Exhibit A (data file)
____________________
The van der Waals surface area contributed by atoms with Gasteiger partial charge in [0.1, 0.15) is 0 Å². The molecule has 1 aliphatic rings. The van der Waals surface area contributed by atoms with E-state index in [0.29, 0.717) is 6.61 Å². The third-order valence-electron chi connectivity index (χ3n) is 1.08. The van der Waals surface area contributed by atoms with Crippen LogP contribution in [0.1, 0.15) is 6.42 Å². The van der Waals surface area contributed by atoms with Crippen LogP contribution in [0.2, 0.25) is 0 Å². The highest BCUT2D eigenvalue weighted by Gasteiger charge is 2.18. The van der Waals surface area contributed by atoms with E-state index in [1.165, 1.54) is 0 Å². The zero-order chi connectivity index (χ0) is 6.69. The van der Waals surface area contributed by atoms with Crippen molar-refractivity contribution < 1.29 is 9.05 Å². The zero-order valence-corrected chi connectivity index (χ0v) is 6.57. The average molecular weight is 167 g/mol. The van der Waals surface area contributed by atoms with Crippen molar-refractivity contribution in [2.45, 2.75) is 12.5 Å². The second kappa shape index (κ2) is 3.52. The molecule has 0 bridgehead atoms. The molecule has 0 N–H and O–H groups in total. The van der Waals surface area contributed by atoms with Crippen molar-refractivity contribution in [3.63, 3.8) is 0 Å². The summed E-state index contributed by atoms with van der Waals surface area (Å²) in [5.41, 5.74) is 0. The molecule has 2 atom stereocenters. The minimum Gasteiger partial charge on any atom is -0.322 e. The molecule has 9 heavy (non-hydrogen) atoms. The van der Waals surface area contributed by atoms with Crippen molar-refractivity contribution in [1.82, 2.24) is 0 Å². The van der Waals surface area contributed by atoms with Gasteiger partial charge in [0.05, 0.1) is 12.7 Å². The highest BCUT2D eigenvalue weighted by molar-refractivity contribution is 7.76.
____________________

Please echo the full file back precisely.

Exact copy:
The van der Waals surface area contributed by atoms with Gasteiger partial charge in [0.1, 0.15) is 0 Å². The molecule has 1 aliphatic rings. The van der Waals surface area contributed by atoms with E-state index in [0.29, 0.717) is 6.61 Å². The third-order valence-electron chi connectivity index (χ3n) is 1.08. The van der Waals surface area contributed by atoms with Crippen LogP contribution in [0.1, 0.15) is 6.42 Å². The van der Waals surface area contributed by atoms with Crippen LogP contribution in [0.2, 0.25) is 0 Å². The highest BCUT2D eigenvalue weighted by Gasteiger charge is 2.18. The van der Waals surface area contributed by atoms with E-state index in [1.165, 1.54) is 0 Å². The zero-order chi connectivity index (χ0) is 6.69. The van der Waals surface area contributed by atoms with Crippen molar-refractivity contribution < 1.29 is 9.05 Å². The zero-order valence-corrected chi connectivity index (χ0v) is 6.57. The average molecular weight is 167 g/mol. The van der Waals surface area contributed by atoms with Crippen molar-refractivity contribution in [2.45, 2.75) is 12.5 Å². The second kappa shape index (κ2) is 3.52. The molecule has 0 bridgehead atoms. The molecule has 0 N–H and O–H groups in total. The van der Waals surface area contributed by atoms with Crippen molar-refractivity contribution in [3.63, 3.8) is 0 Å². The summed E-state index contributed by atoms with van der Waals surface area (Å²) in [5.41, 5.74) is 0. The molecule has 2 atom stereocenters. The minimum Gasteiger partial charge on any atom is -0.322 e. The molecule has 9 heavy (non-hydrogen) atoms. The van der Waals surface area contributed by atoms with Crippen molar-refractivity contribution in [1.82, 2.24) is 0 Å². The van der Waals surface area contributed by atoms with Gasteiger partial charge in [0.05, 0.1) is 12.7 Å². The highest BCUT2D eigenvalue weighted by molar-refractivity contribution is 7.76.